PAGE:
As stated by Chief Judge Gourley in Allison v. Mennonite Publications Board, 123 F.Supp. 23 (W.D.Pa.1954), the mere fact that a defendant may be a nonprofit corporation does not necessarily mean that it is also charitable; although charitable corporations must be nonprofit, it does not follow that all corporations which are nonprofit must be charitable. He cites examples such as Blue Cross and Blue Shield, lodges and beneficial associations, and even country clubs which, in most cases, are nonprofit corporations but are not considered as charitable. The determining factor in this case, therefore, is whether under Pennsylvania law the Community Memorial Hospital is a 'charity.' 1 Fletcher Cyclopedia Corporations at page 270, defines, in part, a charitable corporation in the following language:

 'One whose principal aim is to give of its material substance or time to benefit those who are in need of such assistance, or will be benefited by such gift or expenditure in some other way than simply by an improvement of morals or bringing them under the influence of the gospel. This need not be and is not always its sole aim. Subordinately and incidental to its main object, it may take pay for services or merchandise. It may even have stock, though it cannot be a stock corporation for profit.

 'Corporations organized for 'charitable or benevolent' purposes, within the meaning of a statute, include all corporations organized, not for private gain or profit, but for the administration of charitable trusts, such as hospitals and asylums for the sick, insane and poor, and colleges or schools for the promotion of piety or learning, and libraries * * *.'

 If the Community Memorial Hospital comes within the definition of a 'charity', it is well settled in Pennsylvania that it is not liable for the torts of its agents, servants or employees. Fire Insurance Patrol v. Boyd, 120 Pa. 624, 15 A. 553, 1 L.R.A. 417 (1888); Gable v. Sisters of St. Francis, 227 Pa. 254, 75 A. 1087 (1910); Bond v. Pittsburgh, 368 Pa. 404, 84 A.2d 328 (1951); Michael v. Hahnemann Medical College & Hospital, 404 Pa. 424, 172 A.2d 769 (1961).

 Plaintiff attempts to overcome the effect of the above decisions by arguing that since a vast majority of the work done by the Sisters of St. Francis was free to the patients, in Gable, supra, the Pennsylvania Supreme Court has set up certain standards which require that absent a substantial percentage of 'free treatment', the question of what constitutes a charity becomes one of fact and not of law and justifies submission of that question to the trier of the facts, the jury.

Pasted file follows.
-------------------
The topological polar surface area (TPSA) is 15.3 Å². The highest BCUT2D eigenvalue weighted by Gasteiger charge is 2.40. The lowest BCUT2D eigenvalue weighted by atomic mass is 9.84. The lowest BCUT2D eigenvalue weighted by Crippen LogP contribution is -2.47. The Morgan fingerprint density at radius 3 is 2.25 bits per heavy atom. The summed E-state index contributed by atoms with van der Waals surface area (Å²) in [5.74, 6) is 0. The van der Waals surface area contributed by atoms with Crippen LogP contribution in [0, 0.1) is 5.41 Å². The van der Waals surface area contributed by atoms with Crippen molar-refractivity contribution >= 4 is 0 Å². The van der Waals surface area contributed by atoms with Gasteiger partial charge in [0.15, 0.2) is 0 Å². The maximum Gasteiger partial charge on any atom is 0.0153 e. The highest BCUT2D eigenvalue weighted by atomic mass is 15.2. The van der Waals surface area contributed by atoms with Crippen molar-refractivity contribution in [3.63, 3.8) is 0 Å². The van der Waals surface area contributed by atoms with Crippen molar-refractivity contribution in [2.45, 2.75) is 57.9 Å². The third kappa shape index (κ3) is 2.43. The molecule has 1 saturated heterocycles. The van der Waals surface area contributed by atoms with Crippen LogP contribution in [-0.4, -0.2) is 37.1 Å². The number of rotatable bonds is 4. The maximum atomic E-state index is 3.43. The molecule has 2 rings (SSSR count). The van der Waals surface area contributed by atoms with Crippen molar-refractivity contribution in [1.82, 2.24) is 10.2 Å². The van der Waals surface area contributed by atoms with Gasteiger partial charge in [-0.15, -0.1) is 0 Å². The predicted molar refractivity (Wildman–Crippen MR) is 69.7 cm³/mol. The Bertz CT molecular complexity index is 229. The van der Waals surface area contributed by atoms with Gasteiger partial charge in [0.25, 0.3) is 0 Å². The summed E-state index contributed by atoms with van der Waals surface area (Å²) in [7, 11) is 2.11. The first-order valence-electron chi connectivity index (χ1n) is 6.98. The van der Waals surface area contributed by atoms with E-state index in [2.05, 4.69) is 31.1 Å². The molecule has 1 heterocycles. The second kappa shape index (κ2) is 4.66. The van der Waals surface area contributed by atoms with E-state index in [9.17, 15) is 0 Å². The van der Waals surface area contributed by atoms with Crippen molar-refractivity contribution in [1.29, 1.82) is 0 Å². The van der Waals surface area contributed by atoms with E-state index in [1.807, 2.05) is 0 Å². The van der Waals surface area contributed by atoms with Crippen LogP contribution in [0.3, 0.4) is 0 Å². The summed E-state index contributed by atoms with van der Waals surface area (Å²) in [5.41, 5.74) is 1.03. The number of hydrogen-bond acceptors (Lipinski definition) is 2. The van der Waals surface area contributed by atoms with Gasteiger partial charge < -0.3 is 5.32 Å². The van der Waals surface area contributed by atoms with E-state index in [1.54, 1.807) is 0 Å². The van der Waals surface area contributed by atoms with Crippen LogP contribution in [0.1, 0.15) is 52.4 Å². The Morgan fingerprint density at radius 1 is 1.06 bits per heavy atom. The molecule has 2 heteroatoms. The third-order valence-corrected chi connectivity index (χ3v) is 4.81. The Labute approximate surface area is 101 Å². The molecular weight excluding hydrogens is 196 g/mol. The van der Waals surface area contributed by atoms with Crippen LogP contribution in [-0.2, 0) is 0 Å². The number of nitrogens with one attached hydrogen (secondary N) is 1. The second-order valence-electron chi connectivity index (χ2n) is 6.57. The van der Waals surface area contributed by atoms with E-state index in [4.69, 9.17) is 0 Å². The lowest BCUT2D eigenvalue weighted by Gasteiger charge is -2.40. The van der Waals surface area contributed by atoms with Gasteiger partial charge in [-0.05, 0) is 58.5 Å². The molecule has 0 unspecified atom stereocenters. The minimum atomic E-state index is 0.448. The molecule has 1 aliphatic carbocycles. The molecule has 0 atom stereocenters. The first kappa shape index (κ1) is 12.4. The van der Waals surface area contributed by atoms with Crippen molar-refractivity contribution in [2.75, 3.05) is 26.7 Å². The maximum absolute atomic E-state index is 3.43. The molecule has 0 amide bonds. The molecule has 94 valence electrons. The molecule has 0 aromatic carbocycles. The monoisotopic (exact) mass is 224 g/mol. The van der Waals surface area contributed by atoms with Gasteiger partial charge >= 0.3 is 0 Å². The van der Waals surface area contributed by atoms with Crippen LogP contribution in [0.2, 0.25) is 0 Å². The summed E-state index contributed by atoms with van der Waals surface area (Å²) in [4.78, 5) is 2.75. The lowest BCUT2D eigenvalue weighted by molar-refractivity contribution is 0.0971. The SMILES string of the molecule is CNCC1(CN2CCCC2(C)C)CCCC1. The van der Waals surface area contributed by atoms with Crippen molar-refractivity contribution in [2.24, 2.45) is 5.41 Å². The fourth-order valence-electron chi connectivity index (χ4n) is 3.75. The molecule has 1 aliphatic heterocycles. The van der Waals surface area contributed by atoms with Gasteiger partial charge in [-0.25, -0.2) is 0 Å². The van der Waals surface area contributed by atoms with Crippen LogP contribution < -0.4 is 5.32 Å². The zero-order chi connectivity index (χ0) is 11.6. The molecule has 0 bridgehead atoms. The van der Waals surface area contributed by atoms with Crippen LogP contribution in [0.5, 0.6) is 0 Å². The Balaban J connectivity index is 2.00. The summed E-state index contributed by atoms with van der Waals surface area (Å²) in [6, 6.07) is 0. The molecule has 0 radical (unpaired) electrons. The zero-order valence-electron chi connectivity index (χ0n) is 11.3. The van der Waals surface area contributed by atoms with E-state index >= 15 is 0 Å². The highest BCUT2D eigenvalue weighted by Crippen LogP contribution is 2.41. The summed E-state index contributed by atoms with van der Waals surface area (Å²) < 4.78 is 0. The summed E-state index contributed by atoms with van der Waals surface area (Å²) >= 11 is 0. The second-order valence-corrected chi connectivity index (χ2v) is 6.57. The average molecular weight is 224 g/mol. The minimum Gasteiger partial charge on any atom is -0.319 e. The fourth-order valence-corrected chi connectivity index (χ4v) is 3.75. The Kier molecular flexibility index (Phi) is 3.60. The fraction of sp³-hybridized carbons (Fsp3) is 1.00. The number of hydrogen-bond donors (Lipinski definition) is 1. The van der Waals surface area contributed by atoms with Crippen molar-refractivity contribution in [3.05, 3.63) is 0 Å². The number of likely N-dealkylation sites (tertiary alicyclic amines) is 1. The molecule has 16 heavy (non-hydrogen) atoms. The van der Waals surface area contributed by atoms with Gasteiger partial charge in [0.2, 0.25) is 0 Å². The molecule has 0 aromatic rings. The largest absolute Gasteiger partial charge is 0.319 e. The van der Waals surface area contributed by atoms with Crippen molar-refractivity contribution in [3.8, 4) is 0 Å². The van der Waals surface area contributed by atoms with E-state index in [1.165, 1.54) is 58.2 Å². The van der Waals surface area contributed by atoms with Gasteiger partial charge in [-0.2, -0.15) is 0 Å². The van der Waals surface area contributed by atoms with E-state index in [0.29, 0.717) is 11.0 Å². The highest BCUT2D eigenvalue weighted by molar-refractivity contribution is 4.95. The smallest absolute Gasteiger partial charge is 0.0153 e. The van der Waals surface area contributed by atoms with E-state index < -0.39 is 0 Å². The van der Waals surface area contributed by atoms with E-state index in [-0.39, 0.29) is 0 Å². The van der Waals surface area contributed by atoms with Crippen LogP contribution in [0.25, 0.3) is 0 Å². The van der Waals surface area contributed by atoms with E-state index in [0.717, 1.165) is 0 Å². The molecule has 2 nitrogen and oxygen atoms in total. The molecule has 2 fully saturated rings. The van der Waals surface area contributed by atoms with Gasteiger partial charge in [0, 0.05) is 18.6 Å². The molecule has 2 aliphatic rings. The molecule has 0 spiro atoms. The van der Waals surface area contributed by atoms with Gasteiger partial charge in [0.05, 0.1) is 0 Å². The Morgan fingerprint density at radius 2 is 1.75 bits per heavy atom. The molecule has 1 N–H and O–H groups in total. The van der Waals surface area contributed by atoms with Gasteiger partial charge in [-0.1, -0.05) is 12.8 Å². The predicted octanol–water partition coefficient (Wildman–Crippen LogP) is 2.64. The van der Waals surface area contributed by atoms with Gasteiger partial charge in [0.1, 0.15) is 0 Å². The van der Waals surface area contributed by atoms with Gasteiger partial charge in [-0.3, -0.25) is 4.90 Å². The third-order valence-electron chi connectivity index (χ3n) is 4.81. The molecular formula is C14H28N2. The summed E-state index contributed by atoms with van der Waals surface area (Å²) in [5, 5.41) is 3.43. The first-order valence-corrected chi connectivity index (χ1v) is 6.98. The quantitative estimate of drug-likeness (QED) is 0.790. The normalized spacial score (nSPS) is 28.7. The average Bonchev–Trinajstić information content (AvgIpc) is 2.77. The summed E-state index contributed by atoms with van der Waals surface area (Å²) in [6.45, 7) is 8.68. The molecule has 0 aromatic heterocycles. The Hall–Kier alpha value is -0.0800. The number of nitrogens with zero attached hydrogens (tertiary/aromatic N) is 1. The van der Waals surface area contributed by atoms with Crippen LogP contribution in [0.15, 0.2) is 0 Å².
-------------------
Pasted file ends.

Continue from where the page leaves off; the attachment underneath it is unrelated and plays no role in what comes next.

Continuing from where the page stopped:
This contention might have some plausibility if it were not for the most recent affirmance of the doctrine of immunity of hospitals from tort actions by the Supreme Court of Pennsylvania in Michael v. Hahnemann Medical College & Hospital, supra. Mr. Chief Justice Jones, in the majority decision, left no doubt that the doctrine of charitable immunity with respect to hospitals has been so firmly engrafted upon the law of Pennsylvania that it will require an Act of the Legislature to abrogate that immunity.

 The above undisputed facts leave no doubt in the mind of the Court that defendant hospital is a charity within the legal test as set out by the Pennsylvania Supreme Court.

 In Fire Insurance Patrol v. Boyd, supra, the Court said:

 'The true test of a legal public charity is the object sought to be attained; the purpose to which the money is to be applied; not the motive of the donor.'

 This statement of law disposes of the contention of the plaintiff in drawing an analogy of the defendant hospital with a country club. Plaintiff has argued that, as this hospital was founded and built to serve the needs of the community, so is a country club founded and established to meet the social needs of the community. The analogy is so strained as not to require extended discussion. It certainly is not applicable.

 Plaintiff also asserts that since nearly all of the hospital patients pay for the services which they receive, except about 4.4% of the total patients who are classified as indigent and the hospital is reimbursed by the State of Pennsylvania, the hospital is, in effect, a business. The same contention was rejected summarily in Gable and reaffirmed in Michael.

 A further argument on behalf of the plaintiff to defeat summary judgment is that once the hospital has protected itself by liability insurance, it has publicly recognized its own responsibility as a non-charitable organization and is estopped from asserting it in this motion.

 A similar contention was discussed in Selkow et al. v. City of Philadelphia and Temple University, C.A. No. 29230, decided January 10, 1962, by Judge Freedman of this Court, 201 F.Supp. 221, and was summarily rejected.

 A final plea of the plaintiff that decision be withheld until time of trial in the hope that the Supreme Court of Pennsylvania might in the intervening time rescind the doctrine of charitable immunity for hospitals, was likewise summarily rejected by Judge Freedman. Coupled with this plea was the plaintiff's plea that in any event, it could do the hospital no harm and 'why not just let the matter rest and see what the future would bring in this area of negligence law.' This argument was answered at argument by the assertion by counsel for the hospital that the hospital had net assets of approximately $ 1,400,000; that it is a relatively small hospital which the residents of the community are trying to improve and expand; that the ad damnum clause in this action is $ 1,000,000 and that with a potential legal liability of $ 1,000,000 outstanding, any efforts to improve, expand or even maintain the hospital might well be frustrated by the continuance of the action, invoking in support of this argument the language of the Supreme Court in Gable, supra.

 Under the undisputed facts, the Court is of the opinion that these facts establish as a matter of law the Community Memorial Hospital to be an eleemosynary institution, a charity under Pennsylvania law, and that as such charity it is immune to suits for negligence of its agents.

 The Court is of the opinion that there is no disputed question of fact involved which would require submission of that question to the jury and, therefore, in treating the motion to dismiss as one for summary judgment will grant judgment in favor of the defendant, Community Memorial Hospital.